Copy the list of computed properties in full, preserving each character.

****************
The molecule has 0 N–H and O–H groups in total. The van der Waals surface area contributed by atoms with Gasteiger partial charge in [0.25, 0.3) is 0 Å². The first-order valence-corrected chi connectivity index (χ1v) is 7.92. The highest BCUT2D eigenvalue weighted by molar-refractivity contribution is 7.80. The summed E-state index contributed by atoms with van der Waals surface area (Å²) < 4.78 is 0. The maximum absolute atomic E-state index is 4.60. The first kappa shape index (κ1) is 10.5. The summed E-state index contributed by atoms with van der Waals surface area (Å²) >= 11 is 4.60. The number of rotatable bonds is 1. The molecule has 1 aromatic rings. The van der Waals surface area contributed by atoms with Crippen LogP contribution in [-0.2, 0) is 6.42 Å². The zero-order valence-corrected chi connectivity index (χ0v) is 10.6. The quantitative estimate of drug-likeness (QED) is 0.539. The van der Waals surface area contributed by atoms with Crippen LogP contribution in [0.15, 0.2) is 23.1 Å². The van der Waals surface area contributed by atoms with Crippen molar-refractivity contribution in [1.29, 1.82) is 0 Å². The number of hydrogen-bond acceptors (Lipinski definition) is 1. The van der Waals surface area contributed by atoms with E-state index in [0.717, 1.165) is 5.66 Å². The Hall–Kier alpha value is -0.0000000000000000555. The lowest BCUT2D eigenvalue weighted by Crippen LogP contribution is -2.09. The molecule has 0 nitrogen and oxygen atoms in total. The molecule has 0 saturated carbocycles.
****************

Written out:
The molecule has 0 N–H and O–H groups in total. The van der Waals surface area contributed by atoms with Gasteiger partial charge in [0.25, 0.3) is 0 Å². The first-order valence-corrected chi connectivity index (χ1v) is 7.92. The highest BCUT2D eigenvalue weighted by molar-refractivity contribution is 7.80. The summed E-state index contributed by atoms with van der Waals surface area (Å²) < 4.78 is 0. The maximum absolute atomic E-state index is 4.60. The first kappa shape index (κ1) is 10.5. The summed E-state index contributed by atoms with van der Waals surface area (Å²) >= 11 is 4.60. The number of rotatable bonds is 1. The molecule has 1 aromatic rings. The van der Waals surface area contributed by atoms with Crippen LogP contribution in [-0.2, 0) is 6.42 Å². The zero-order valence-corrected chi connectivity index (χ0v) is 10.6. The quantitative estimate of drug-likeness (QED) is 0.539. The van der Waals surface area contributed by atoms with Crippen LogP contribution in [0.15, 0.2) is 23.1 Å². The van der Waals surface area contributed by atoms with Crippen molar-refractivity contribution in [1.29, 1.82) is 0 Å². The number of hydrogen-bond acceptors (Lipinski definition) is 1. The van der Waals surface area contributed by atoms with E-state index in [0.717, 1.165) is 5.66 Å². The Hall–Kier alpha value is -0.0000000000000000555. The lowest BCUT2D eigenvalue weighted by Crippen LogP contribution is -2.09. The molecule has 0 nitrogen and oxygen atoms in total. The molecule has 0 saturated carbocycles.